State agriculture officials discuss finances with farmers who did business with the now-bankrupt Central Illinois Energy ethanol plant in Canton.

Some farmers who sold corn to be made into ethanol by the now bankrupt Central Illinois Energy were disgruntled to learn they may only get 85 percent of the value the corn now has.


More than 100 people came to a meeting at Canton High School on Thursday evening to learn the process for filing claims with the Illinois Department of Agriculture for grain they delivered to Central Illinois Grain Co. in the fall.


Central Illinois Grain’s state-issued grain license already had been suspended in the wake of Central Illinois Energy’s financial woes, which led to a Chapter 11 bankruptcy filing. The incomplete ethanol plant, which sits on a 280-acre site 3½ miles south of Canton, is now for sale.


Central Illinois Grain Co. is the arm of Central Illinois Energy that handled corn destined for the distillery.


Most of the grain was delivered under a price later contract, said Illinois Department of Agriculture warehouse examiner supervisor Stuart Selinger. That means those farmers will get at least 85 percent of the closing rate for corn on Dec. 19, the day the company surrendered its license, which is $4.03½ per bushel.


Illinois Department of Agriculture Assistant Director Tom Jennings told the group that anyone with a warehouse receipt will get a 100 percent reimbursement. Several farmers in the audience were unhappy about that.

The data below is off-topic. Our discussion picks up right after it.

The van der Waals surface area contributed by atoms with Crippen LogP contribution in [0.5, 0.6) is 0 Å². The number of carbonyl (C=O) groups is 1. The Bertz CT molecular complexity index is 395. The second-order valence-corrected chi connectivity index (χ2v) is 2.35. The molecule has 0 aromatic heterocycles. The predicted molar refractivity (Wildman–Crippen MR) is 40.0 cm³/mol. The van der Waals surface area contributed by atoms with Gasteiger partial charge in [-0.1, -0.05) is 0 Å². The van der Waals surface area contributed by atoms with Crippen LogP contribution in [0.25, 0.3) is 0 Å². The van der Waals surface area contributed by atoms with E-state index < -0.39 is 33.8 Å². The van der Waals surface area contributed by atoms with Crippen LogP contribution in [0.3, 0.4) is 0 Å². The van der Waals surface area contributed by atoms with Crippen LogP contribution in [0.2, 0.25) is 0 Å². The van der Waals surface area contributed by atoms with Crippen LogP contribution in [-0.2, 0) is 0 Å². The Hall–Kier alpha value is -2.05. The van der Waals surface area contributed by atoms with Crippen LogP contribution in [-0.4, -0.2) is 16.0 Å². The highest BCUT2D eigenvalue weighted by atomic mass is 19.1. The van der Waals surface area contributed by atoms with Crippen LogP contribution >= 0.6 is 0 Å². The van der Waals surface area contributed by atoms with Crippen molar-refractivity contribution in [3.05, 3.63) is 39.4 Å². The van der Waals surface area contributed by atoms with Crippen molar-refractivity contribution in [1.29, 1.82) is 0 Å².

"They told me before they priced it that they were not issuing warehouse receipts," one man said.


Jennings said that was an issue between the farmers and Central Illinois Grain.


"We didn’t know this was gonna happen," another man said, adding that he had delivered 5,000 bushels under price later, the only option he was given.


"Do the board members have their names on the warehouse receipts?" one man asked. Another man in the audience said only Cargill Inc. — the company that bought the corn — was given a warehouse receipt, meaning only Cargill is guaranteed a 100 percent reimbursement. Jennings said that’s true.


Thursday the agriculture department trucked in 30 semi loads of rock and put it on the ground leading to the areas where the grain is being stored. Selinger said that was necessary to get trucks in. He said the corn will be moved starting Jan. 2.


The sale of the corn should cover all the money owed to farmers, Selinger said. If the sale does not cover 85 percent, the Illinois Grain Insurance Fund would cover the rest.

"I’m hopeful we can get them more than 85 percent," he said.


Selinger said he hopes cold weather will preserve the 1.5 million bushels of corn at Central Illinois Energy while the department lays the groundwork to move it.


"Quality is an issue" for the grain, some of which is stored on the ground, Selinger said. The more quality product the agriculture department can deliver for Cargill, the more money the department will have to return to the farmers.


Cargill is an international corporation providing food, agricultural and risk management products and services.


Jennings said farmers can file claims at the ethanol plant, where warehouse examiners will be on hand, or by mailing them to the Illinois Department of Agriculture in Springfield. The filing deadline is March 18.


"If you do not have your claim filed by then, you’re out of luck," he said.


Reach Journal Star reporter Brenda Rothert at (309) 686-3041 or